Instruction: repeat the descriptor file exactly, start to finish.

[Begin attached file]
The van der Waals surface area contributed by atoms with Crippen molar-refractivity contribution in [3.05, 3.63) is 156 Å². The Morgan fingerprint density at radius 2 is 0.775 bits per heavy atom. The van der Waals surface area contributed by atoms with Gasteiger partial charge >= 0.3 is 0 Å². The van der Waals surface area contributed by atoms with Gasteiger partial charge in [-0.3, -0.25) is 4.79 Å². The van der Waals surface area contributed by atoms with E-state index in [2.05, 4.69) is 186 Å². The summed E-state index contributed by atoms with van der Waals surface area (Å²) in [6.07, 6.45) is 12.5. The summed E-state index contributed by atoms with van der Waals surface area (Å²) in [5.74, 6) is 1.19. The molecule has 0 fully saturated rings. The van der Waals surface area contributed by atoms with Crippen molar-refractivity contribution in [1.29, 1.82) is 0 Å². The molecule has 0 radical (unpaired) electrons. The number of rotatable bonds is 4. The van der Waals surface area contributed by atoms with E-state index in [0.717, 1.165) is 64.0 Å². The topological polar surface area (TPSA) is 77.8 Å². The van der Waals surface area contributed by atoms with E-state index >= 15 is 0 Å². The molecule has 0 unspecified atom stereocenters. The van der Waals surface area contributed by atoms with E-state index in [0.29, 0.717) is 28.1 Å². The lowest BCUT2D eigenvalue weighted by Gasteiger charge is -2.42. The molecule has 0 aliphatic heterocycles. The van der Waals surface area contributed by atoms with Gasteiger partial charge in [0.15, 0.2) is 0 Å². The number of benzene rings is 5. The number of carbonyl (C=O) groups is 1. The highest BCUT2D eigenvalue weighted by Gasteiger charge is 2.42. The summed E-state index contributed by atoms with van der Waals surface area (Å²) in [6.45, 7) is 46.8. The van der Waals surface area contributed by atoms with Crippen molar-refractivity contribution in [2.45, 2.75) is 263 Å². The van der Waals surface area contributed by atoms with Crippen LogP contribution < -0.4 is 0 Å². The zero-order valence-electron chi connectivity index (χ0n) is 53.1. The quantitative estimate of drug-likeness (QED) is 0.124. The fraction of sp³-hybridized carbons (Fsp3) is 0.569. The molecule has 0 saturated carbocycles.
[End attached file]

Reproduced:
The van der Waals surface area contributed by atoms with Crippen molar-refractivity contribution in [3.05, 3.63) is 156 Å². The Morgan fingerprint density at radius 2 is 0.775 bits per heavy atom. The van der Waals surface area contributed by atoms with Gasteiger partial charge >= 0.3 is 0 Å². The van der Waals surface area contributed by atoms with Gasteiger partial charge in [-0.3, -0.25) is 4.79 Å². The van der Waals surface area contributed by atoms with E-state index in [2.05, 4.69) is 186 Å². The summed E-state index contributed by atoms with van der Waals surface area (Å²) in [6.07, 6.45) is 12.5. The summed E-state index contributed by atoms with van der Waals surface area (Å²) in [5.74, 6) is 1.19. The molecule has 0 fully saturated rings. The van der Waals surface area contributed by atoms with Crippen molar-refractivity contribution in [1.29, 1.82) is 0 Å². The molecule has 0 radical (unpaired) electrons. The number of rotatable bonds is 4. The van der Waals surface area contributed by atoms with E-state index in [0.717, 1.165) is 64.0 Å². The topological polar surface area (TPSA) is 77.8 Å². The van der Waals surface area contributed by atoms with E-state index >= 15 is 0 Å². The molecule has 0 unspecified atom stereocenters. The van der Waals surface area contributed by atoms with E-state index in [0.29, 0.717) is 28.1 Å². The lowest BCUT2D eigenvalue weighted by Gasteiger charge is -2.42. The molecule has 0 aliphatic heterocycles. The van der Waals surface area contributed by atoms with Gasteiger partial charge in [0.15, 0.2) is 0 Å². The number of benzene rings is 5. The number of carbonyl (C=O) groups is 1. The highest BCUT2D eigenvalue weighted by Gasteiger charge is 2.42. The summed E-state index contributed by atoms with van der Waals surface area (Å²) in [6.45, 7) is 46.8. The van der Waals surface area contributed by atoms with Crippen molar-refractivity contribution in [2.45, 2.75) is 263 Å². The van der Waals surface area contributed by atoms with Crippen LogP contribution < -0.4 is 0 Å². The zero-order valence-electron chi connectivity index (χ0n) is 53.1. The quantitative estimate of drug-likeness (QED) is 0.124. The fraction of sp³-hybridized carbons (Fsp3) is 0.569. The molecule has 0 saturated carbocycles.